In this lesson, you will learn about the while() and do…while() iteration statements. These statements operate in much the same way that for() statements operate. The main difference is that a for() statement is best used when there are a particular number of iterations needed through a code block, whereas while() and do…while() are best used when a single expression needs to be evaluated and continuing the loop so long as it evaluates as true.
Step 1: Understanding Syntax for while() and do…while()
Here is the basic syntax for constructing a while() loop (you can insert any expression that evaluates to a boolean value):
Meanwhile, a do…while() loop operates in the same way, except that it’s inverted. In other words, it first executes the code block (at least once), and continues to execute so long as the evaluation holds true:
It will not be immediately apparent why do…while() is ever needed. Although it is not as commonly used as the while() loop, it is very useful when a block of code has to execute at least once, but possibly several more times.
As with the for() loop code snippet, you can quickly set up a while(), or do…while() template. Just type in “while” or “do”, respectively, and then hit the tab key twice.
Step 2: Create a New Project for a Hero vs Monster Game
Let’s begin the lesson by setting up an ASP.NET project called “CS-ASP_026” with a single resultLabel Control:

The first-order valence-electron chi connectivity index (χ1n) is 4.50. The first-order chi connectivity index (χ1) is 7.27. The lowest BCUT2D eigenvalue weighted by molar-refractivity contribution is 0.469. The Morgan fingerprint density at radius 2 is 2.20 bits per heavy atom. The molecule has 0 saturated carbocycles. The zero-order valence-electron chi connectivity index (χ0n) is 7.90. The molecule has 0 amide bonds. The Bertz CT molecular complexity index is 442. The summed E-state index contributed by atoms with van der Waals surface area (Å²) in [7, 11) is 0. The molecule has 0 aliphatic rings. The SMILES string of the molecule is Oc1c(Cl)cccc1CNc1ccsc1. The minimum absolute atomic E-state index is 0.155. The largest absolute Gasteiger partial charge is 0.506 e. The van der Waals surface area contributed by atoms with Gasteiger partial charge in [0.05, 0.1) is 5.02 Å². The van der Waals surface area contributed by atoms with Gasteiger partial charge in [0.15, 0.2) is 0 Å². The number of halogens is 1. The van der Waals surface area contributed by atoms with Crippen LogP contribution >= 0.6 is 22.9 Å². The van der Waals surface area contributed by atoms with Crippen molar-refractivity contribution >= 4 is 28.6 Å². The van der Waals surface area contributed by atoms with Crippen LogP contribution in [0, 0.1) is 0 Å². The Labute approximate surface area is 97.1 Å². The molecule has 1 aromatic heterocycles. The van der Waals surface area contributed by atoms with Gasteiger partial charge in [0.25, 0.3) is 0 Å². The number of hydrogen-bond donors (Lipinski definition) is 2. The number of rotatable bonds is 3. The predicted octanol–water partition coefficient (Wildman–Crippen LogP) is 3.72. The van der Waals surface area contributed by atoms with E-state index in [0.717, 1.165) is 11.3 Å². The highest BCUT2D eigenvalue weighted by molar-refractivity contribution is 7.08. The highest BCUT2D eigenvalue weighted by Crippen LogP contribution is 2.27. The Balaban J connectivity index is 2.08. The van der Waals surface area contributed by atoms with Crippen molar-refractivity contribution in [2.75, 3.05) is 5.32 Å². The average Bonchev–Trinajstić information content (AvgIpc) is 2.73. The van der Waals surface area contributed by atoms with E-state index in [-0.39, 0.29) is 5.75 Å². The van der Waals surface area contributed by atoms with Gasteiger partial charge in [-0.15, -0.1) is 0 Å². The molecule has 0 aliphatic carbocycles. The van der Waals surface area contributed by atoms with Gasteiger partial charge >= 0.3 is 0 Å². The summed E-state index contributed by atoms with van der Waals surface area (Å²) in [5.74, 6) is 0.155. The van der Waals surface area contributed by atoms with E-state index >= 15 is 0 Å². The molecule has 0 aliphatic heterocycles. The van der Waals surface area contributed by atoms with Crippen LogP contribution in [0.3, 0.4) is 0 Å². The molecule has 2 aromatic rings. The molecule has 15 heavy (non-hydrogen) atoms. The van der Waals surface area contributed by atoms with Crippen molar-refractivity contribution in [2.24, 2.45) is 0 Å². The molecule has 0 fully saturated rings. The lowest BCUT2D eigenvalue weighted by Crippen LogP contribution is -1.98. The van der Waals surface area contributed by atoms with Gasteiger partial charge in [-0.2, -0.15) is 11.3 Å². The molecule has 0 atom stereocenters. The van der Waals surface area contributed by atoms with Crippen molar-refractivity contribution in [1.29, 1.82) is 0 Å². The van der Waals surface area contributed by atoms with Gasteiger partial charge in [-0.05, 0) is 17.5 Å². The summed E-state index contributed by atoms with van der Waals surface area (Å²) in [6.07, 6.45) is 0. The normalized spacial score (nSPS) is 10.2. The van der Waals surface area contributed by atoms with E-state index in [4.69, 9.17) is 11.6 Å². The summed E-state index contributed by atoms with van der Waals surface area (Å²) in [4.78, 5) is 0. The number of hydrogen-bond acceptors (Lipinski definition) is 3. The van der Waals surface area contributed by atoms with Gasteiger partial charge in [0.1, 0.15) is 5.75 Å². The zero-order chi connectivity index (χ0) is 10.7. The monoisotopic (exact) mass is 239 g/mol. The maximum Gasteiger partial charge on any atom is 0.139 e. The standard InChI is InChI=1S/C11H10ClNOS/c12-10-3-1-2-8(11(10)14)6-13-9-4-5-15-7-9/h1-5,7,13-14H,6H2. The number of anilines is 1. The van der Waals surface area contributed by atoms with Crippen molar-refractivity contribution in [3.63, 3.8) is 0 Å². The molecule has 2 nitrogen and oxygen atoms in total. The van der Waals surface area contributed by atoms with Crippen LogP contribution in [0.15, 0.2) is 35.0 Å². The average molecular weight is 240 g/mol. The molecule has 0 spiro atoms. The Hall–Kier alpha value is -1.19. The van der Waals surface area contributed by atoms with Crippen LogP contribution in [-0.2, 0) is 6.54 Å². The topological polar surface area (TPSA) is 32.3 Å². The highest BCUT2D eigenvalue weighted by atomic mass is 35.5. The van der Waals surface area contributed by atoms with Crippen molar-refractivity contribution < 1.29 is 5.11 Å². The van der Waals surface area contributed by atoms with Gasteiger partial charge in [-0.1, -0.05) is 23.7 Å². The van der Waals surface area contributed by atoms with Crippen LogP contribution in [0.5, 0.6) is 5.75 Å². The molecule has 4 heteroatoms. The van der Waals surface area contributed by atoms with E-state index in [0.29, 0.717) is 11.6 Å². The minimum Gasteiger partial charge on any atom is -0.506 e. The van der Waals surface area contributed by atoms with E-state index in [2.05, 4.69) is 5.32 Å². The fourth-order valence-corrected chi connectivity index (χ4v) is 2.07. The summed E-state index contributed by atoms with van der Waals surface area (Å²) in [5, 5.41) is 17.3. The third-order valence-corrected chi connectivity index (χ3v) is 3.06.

In Default.aspx.cs write some preliminary code for the Page_Load() method that sets the scene for a text-based adventure “game” between a hero and a monster:
Step 3: Simulating Game Battle Logic
Now, let’s write our “battle” logic that allows each side to duke it out, repeatedly, until one of the opponents reaches zero health. Here, each opponent deals a random amount of damage (between 1 and 10 for the hero, and between 1 and 20 for the monster):
Now, you will want to report the actual damage done for each round (try both, ++round and round++ to see the difference between the two):
The String.Format() method might look a bit strange here ,but remember you can use whatever whitespace you want in order to make the code more readable.
When you run the application, you will see the result of this epic battle. However, you will probably notice that most of the time the hero gets in a single shot – from the initial “bonus” attack – and wins without triggering the main battle logic in the while() loop. This is because the monster’s battle logic is included in the while() loop, and because it executes only when both combatants have more than zero health, the monster will often be left unable to retaliate. What we will want to do instead is have both combatants engage each other at least once so that the monster gets at least a single shot in. All we need to implement this is simply invert the while() loop so that its code block executes first, creating a do…while() loop, instead:
Now, we see that the monster gets in at least one attack every time, even if he’s at below zero health. This is because the do… while will always run the code block at least once, then it will evaluate whether the condition is true, and if the loop should continue:
As usual, you can learn a lot about the flow of execution in your code by setting a break-point and watching the magic happen in Debug mode. Try doing this for both while() and do…while() loops to see the difference between how they execute.